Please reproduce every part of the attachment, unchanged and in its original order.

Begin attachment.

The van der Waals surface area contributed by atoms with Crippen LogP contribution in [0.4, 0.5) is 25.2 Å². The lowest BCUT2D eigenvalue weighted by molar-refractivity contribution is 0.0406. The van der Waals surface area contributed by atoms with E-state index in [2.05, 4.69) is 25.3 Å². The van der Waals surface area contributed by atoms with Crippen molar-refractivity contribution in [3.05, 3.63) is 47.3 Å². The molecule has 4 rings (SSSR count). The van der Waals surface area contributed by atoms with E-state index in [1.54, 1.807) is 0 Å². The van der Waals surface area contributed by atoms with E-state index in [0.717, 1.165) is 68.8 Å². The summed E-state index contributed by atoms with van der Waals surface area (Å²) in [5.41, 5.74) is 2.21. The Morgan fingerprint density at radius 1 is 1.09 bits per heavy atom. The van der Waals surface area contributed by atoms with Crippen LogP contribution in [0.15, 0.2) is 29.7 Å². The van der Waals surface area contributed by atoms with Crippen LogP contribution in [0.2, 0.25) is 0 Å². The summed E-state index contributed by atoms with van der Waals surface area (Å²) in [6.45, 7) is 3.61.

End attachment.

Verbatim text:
The van der Waals surface area contributed by atoms with Crippen LogP contribution in [0.4, 0.5) is 25.2 Å². The lowest BCUT2D eigenvalue weighted by molar-refractivity contribution is 0.0406. The van der Waals surface area contributed by atoms with E-state index in [2.05, 4.69) is 25.3 Å². The van der Waals surface area contributed by atoms with Crippen molar-refractivity contribution in [3.05, 3.63) is 47.3 Å². The molecule has 4 rings (SSSR count). The van der Waals surface area contributed by atoms with E-state index in [1.54, 1.807) is 0 Å². The van der Waals surface area contributed by atoms with E-state index in [0.717, 1.165) is 68.8 Å². The summed E-state index contributed by atoms with van der Waals surface area (Å²) in [5.41, 5.74) is 2.21. The Morgan fingerprint density at radius 1 is 1.09 bits per heavy atom. The van der Waals surface area contributed by atoms with Crippen LogP contribution in [0.15, 0.2) is 29.7 Å². The van der Waals surface area contributed by atoms with Crippen LogP contribution in [0.2, 0.25) is 0 Å². The summed E-state index contributed by atoms with van der Waals surface area (Å²) in [6.45, 7) is 3.61.